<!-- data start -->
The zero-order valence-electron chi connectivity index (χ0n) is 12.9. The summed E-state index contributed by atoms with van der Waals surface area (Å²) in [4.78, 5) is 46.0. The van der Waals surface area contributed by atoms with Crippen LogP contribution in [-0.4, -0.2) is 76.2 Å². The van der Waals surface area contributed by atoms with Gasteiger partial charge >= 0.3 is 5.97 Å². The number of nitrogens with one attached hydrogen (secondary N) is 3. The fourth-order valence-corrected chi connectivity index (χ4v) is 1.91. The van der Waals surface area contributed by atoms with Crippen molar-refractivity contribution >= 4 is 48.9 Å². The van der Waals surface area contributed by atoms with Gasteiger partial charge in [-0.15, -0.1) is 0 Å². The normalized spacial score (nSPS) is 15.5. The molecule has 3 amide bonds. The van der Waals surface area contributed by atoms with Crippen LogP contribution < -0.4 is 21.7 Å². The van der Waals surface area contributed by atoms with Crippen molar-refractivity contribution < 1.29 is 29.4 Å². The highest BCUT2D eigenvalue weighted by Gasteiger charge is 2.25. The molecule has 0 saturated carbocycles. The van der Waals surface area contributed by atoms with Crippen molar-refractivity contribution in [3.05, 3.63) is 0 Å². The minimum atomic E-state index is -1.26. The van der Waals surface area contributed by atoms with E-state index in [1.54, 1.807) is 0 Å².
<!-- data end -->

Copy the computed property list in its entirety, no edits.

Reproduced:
The zero-order valence-electron chi connectivity index (χ0n) is 12.9. The summed E-state index contributed by atoms with van der Waals surface area (Å²) in [4.78, 5) is 46.0. The van der Waals surface area contributed by atoms with Crippen LogP contribution in [-0.4, -0.2) is 76.2 Å². The van der Waals surface area contributed by atoms with Gasteiger partial charge >= 0.3 is 5.97 Å². The number of nitrogens with one attached hydrogen (secondary N) is 3. The fourth-order valence-corrected chi connectivity index (χ4v) is 1.91. The van der Waals surface area contributed by atoms with Crippen molar-refractivity contribution >= 4 is 48.9 Å². The van der Waals surface area contributed by atoms with Gasteiger partial charge in [-0.15, -0.1) is 0 Å². The normalized spacial score (nSPS) is 15.5. The molecule has 3 amide bonds. The van der Waals surface area contributed by atoms with Crippen LogP contribution < -0.4 is 21.7 Å². The van der Waals surface area contributed by atoms with Crippen molar-refractivity contribution < 1.29 is 29.4 Å². The highest BCUT2D eigenvalue weighted by Gasteiger charge is 2.25. The molecule has 0 saturated carbocycles. The van der Waals surface area contributed by atoms with Crippen molar-refractivity contribution in [3.05, 3.63) is 0 Å². The minimum atomic E-state index is -1.26. The van der Waals surface area contributed by atoms with E-state index in [1.54, 1.807) is 0 Å².